Table of contents

Volume 8, Issue 12, pp. 276 - 296, December 2021

Issue cover
Cover: In the 64th plate from Ernst Haeckel's ''Kunstformen der Natur'' (1904), a number of algae are depicted classified as "Siphoneae". Among them is "Acetabularia mediterranea" (no. 10 in plate 64), which belongs to the genus Acetabularia (also known as Mermaid’s Wineglass). This unicellular organism may grow up to 10 cm in height and harbours a single nucleus located at the base of its “stem” (only upon reproduction the nucleus divides). The image retrieved from Wikimedia commons (image modified by MIC). The cover is published under the Creative Commons Attribution (CC BY) license. Enlarge issue cover


Murals meet microbes: at the crossroads of microbiology and cultural heritage

Maria A. Bauer, Katharina Kainz, Christoph Ruckenstuhl, Frank Madeo and Didac Carmona-Gutierrez

page 276-279 | 10.15698/mic2021.12.765 | Full text | PDF | Abstract

Our cultural heritage consists of manifold cultural expressions and represents a defining feature of our societies that needs to be further inherited to future generations. Even though humankind always fought a daily struggle for survival, at the same time, it seemed to have a spiritual need that went far beyond mere materialistic satisfaction and nowadays manifests in sometimes very ancient, yet brilliant artistic works. This fundamental legacy is endangered by several instances, including biodeterioration. Indeed, microorganisms play a significant role in the decline of all forms of tangible cultural heritage, including movable, immovable and underwater cultural heritage. Microbial colonization, biofilm formation and damaging metabolite production eventually result in critical decay. Thus, efforts to mitigate the negative impact of damaging microorganisms have been pursued with diverse physical, chemical and biological approaches. Intriguingly, recent advances have unveiled that specific microorganisms and microbial-based technologies also have the potential for cultural heritage preservation and present unique advantages. This short piece provides a quick overview on the duality of microorganisms in the conservation and restoration of cultural heritage.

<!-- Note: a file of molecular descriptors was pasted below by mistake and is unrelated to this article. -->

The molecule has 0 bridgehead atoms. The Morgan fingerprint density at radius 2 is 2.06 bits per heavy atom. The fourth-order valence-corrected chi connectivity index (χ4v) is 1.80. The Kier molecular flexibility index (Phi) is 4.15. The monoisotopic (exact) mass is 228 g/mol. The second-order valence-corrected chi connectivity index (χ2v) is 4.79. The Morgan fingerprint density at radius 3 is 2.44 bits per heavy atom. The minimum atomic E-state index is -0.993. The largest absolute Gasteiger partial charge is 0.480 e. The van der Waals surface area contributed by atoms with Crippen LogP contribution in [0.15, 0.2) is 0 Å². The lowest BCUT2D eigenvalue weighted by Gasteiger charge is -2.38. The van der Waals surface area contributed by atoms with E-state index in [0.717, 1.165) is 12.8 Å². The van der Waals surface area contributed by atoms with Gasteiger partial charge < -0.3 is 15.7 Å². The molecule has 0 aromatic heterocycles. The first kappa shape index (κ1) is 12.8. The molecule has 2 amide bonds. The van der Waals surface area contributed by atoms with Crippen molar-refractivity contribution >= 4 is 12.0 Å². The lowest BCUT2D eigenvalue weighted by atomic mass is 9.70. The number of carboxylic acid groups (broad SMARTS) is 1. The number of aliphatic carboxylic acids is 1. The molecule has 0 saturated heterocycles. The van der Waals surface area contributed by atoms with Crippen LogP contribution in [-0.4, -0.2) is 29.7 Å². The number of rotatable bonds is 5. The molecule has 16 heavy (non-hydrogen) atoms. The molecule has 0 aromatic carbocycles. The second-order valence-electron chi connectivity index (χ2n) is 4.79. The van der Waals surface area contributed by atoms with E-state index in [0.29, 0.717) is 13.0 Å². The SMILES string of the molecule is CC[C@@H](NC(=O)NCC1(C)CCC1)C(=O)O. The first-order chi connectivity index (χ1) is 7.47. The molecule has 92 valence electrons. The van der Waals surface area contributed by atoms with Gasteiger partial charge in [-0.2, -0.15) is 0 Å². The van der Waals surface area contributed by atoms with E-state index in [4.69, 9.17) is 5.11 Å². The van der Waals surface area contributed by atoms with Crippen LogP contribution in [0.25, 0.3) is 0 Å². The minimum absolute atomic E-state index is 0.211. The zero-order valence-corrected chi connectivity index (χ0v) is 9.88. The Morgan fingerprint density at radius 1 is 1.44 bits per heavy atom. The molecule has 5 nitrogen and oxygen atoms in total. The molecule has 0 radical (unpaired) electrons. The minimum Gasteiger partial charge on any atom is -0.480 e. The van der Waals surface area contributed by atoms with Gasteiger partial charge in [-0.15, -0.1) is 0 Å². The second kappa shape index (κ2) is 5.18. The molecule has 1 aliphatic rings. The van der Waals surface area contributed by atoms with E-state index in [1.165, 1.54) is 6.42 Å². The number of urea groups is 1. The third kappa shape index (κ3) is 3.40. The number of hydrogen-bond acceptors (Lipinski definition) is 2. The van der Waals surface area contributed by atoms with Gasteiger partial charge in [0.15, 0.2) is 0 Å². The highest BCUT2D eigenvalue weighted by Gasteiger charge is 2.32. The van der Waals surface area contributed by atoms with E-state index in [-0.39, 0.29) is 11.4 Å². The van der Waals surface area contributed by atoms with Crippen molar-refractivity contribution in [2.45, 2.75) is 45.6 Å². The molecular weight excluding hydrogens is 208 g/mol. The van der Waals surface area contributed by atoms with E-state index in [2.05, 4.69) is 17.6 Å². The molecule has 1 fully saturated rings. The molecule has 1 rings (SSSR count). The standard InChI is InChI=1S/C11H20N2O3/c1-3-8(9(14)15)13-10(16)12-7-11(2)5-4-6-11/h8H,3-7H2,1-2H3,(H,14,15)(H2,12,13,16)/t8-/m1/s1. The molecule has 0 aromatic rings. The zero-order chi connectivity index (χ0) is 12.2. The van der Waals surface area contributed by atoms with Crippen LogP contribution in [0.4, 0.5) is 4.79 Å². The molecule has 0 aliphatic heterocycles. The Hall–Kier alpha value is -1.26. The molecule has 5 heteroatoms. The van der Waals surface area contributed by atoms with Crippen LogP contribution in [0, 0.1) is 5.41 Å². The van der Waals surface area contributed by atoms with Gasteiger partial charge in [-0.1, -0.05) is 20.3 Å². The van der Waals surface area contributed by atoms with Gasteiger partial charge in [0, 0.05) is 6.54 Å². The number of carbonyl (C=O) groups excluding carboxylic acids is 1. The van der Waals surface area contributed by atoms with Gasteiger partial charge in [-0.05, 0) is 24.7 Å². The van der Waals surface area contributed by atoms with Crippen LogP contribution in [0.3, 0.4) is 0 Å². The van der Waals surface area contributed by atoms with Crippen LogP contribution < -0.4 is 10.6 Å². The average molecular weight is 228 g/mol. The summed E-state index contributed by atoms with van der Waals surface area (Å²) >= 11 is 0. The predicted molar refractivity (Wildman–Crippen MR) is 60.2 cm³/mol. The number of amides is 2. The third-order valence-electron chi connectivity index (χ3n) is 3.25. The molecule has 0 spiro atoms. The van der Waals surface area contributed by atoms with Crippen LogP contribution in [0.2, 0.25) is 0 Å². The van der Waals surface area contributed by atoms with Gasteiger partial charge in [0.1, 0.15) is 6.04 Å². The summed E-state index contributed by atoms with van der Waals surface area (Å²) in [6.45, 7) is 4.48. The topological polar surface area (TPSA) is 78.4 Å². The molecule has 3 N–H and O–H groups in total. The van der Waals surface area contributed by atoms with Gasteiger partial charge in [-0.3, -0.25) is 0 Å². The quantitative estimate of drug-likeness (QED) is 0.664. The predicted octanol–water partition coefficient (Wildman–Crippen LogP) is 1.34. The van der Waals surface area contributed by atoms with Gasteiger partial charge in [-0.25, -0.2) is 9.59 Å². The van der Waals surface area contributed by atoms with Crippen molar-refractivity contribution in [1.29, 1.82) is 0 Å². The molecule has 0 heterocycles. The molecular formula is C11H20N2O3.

Research Articles

Forced association of SARS-CoV-2 proteins with the yeast proteome perturb vesicle trafficking

Cinzia Klemm, Henry Wood, Grace Heredge Thomas, Guðjón Ólafsson, Mara Teixeira Torres and Peter H. Thorpe

page 280-296 | 10.15698/mic2021.12.766 | Full text | PDF | Abstract

Severe acute respiratory syndrome coronavirus 2 (SARS-CoV-2) is the causative agent of the highly infectious coronavirus disease COVID-19. Extensive research has been performed in recent months to better understand how SARS-CoV-2 infects and manipulates its host to identify potential drug targets and support patient recovery from COVID-19. However, the function of many SARS-CoV-2 proteins remains uncharacterised. Here we used the Synthetic Physical Interactions (SPI) method to recruit SARS-CoV-2 proteins to most of the budding yeast proteome to identify conserved pathways which are affected by SARS-CoV-2 proteins. The set of yeast proteins that result in growth defects when associated with the viral proteins have homologous functions that overlap those identified in studies performed in mammalian cells. Specifically, we were able to show that recruiting the SARS-CoV-2 NSP1 protein to HOPS, a vesicle-docking complex, is sufficient to perturb membrane trafficking in yeast consistent with the hijacking of the endoplasmic-reticulum–Golgi intermediate compartment trafficking pathway during viral infection of mammalian cells. These data demonstrate that the yeast SPI method is a rapid way to identify potential functions of ectopic viral proteins.

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